June 2, 2022
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We discussed auditing a while back and whether accounting firms should do it. The upside to auditing is that many businesses need it for one reason or another, and only independent CPA firms can do it. The downside to auditing is that it can create conflicts of interest due to independence rules. Here’s a simplified scenario:
- Firm A audits Client Z.
- Client Z wants some fancy consulting services, but Firm A can’t perform those consulting services due to independence rules.
- Client Z still needs the work to be done, so they have Firm B, who doesn’t have any conflicts of interest, do the job.
- Firm B will charge a lot for those consulting services.
- Firm A will continue auditing Client Z, but thanks to auditing, it lost out on the consulting money.
So, again, should accounting firms provide auditing services? “Yes,” says one group because it is the bedrock of the profession, giving firms the reputation as objective, sober professionals that can be trusted to call things—those things being financial statements—as they see them. Whether or not there’s another group explicitly saying, “No,” isn’t clear; still, at least one notable firm appears to be talking with their feet:
Big Four accounting firm Ernst & Young is moving to spin off its audit business in a global corporate move which follows a string of scandals and audit failures and has radical implications for the world’s most powerful financial firms.
The deal has a long way to go, but should it close, this is just a bit of accounting history repeating itself. And while EY’s rivals currently have no interest in doing this for themselves, I’m sympathetic to the arguments for splitting up the firm mostly because who needs the HASSLE? Auditing is a valuable service on its own; consulting is a valuable service on its own. You conceivably have two valuable businesses that can exist just fine independently. Having both under one roof creates endless conflicts and complications that mainly just get firms into trouble. You know, HASSLE.
You don’t have to be EY to appreciate simplifying your business, though. Firms of all sizes could have fewer clients and serve fewer industries; in general, doing less in order to focus on being experts at a small number of specific things. There are plenty of businesses out there that would like this from their accountant, and are even willing to pay more for it.
This could include auditing! An accounting firm that dedicates itself to auditing and brands itself as such could convince businesses that need audits that they should go with the audit-only firm because this is all they do. And because this is all they do, they can credibly (and smugly) claim the high ground as auditing experts that won’t have any conflicts of interest. Some people argue that an audit-only firm would still need non-audit experts in tax, valuations, and other specialties. This is true, and the audit-only firm could contract those experts to only work on those specialized areas for their audits. If there’s a lot of work to go around, maybe they can hire those experts full-time.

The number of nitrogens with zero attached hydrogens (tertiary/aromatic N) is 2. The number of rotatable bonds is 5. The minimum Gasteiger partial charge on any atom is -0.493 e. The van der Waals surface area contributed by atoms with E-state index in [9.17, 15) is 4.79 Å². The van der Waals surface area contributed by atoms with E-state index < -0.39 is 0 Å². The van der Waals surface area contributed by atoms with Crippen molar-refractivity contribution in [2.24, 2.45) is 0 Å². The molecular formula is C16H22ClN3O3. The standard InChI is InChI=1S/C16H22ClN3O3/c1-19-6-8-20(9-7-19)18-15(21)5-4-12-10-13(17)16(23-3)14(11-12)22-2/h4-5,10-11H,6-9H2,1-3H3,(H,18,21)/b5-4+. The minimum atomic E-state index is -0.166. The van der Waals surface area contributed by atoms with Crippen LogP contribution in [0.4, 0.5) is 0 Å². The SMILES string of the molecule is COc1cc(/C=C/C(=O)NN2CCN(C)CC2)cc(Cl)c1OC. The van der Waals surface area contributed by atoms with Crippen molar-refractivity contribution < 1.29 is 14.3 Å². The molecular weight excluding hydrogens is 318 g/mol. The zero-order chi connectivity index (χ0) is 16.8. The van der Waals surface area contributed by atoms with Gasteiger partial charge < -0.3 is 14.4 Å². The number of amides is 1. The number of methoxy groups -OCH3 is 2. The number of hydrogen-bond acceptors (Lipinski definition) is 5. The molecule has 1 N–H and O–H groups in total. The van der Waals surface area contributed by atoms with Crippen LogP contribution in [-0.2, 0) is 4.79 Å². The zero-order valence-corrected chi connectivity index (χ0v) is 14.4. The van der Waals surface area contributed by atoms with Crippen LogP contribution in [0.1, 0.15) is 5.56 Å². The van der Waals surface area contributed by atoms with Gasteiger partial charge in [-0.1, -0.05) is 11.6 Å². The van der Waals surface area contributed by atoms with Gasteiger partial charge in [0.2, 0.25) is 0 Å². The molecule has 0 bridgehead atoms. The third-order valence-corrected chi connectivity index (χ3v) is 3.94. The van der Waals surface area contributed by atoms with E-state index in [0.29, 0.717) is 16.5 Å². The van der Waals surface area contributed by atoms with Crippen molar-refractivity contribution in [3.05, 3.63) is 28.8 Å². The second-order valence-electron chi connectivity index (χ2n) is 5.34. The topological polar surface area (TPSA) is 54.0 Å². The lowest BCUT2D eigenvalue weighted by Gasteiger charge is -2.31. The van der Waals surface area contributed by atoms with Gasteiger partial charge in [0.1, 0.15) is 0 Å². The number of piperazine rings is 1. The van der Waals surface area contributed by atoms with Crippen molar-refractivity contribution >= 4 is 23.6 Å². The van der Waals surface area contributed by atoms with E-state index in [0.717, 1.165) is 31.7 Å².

I think the main point here is that auditing, for a long time now, has been a hassle. It’s a hassle for firms, it’s a hassle for clients, it’s a hassle for regulators (if applicable). And in general, maybe auditing can’t be completely hassle-free. But it certainly could be less of a hassle, and the easy way to do that might be for audit-only firms to be the ones doing the auditing. Plus, the firms that do it right—auditing purists—can lay claim to all that vaunted credibility with a straight face.
RTO: A Cartoonish Mega Billionaire has thoughts
Well, this is one approach:
“Everyone at Tesla is required to spend a minimum of 40 hours in the office per week,” [Elon] Musk wrote in a message addressed to employees at the electric-car maker. That “must be where your actual colleagues are located, not some remote pseudo office. If you don’t show up, we will assume you have resigned. The more senior you are, the more visible must be your presence.”
Honestly, I don’t know what else one would expect a Cartoonish Mega Billionaire to say about remote work. Perhaps that it’s not “real” work? I mean, he said that, too, so it’s all pretty on brand. But that doesn’t even get into the toxic overwork:
In his return-to-office memo, Musk said Tesla would have “long ago gone bankrupt” if he hadn’t “lived in the factory so much — so that those on the line could see me working alongside them.”
And, ok, maybe. But they also might’ve thought, “That guy sure is on Twitter a lot.”
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